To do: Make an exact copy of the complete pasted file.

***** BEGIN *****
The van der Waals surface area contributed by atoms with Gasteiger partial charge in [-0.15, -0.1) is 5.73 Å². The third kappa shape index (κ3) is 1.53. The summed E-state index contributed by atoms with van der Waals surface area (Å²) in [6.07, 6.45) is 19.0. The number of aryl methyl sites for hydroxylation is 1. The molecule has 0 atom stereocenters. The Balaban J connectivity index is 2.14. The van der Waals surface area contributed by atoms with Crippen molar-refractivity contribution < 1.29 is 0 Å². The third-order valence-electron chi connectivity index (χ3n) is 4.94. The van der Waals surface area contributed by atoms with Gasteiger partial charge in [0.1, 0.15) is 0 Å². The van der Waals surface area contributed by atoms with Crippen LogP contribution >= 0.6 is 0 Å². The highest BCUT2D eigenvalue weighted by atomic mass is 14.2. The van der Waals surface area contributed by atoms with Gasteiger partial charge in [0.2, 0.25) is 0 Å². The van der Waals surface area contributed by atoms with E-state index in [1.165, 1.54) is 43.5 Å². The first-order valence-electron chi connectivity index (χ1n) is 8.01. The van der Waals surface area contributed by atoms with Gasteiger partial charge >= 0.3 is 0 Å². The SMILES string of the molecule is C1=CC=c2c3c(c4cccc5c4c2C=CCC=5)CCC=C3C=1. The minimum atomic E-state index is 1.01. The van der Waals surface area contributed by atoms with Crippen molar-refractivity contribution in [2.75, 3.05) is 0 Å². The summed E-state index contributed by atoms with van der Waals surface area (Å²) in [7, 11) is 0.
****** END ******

The van der Waals surface area contributed by atoms with Gasteiger partial charge in [-0.15, -0.1) is 5.73 Å². The third kappa shape index (κ3) is 1.53. The summed E-state index contributed by atoms with van der Waals surface area (Å²) in [6.07, 6.45) is 19.0. The number of aryl methyl sites for hydroxylation is 1. The molecule has 0 atom stereocenters. The Balaban J connectivity index is 2.14. The van der Waals surface area contributed by atoms with Crippen molar-refractivity contribution < 1.29 is 0 Å². The third-order valence-electron chi connectivity index (χ3n) is 4.94. The van der Waals surface area contributed by atoms with Gasteiger partial charge in [0.1, 0.15) is 0 Å². The van der Waals surface area contributed by atoms with Crippen LogP contribution >= 0.6 is 0 Å². The highest BCUT2D eigenvalue weighted by atomic mass is 14.2. The van der Waals surface area contributed by atoms with Gasteiger partial charge in [0.2, 0.25) is 0 Å². The van der Waals surface area contributed by atoms with E-state index in [1.165, 1.54) is 43.5 Å². The first-order valence-electron chi connectivity index (χ1n) is 8.01. The van der Waals surface area contributed by atoms with Gasteiger partial charge >= 0.3 is 0 Å². The SMILES string of the molecule is C1=CC=c2c3c(c4cccc5c4c2C=CCC=5)CCC=C3C=1. The minimum atomic E-state index is 1.01. The van der Waals surface area contributed by atoms with Crippen molar-refractivity contribution in [2.75, 3.05) is 0 Å². The summed E-state index contributed by atoms with van der Waals surface area (Å²) in [7, 11) is 0.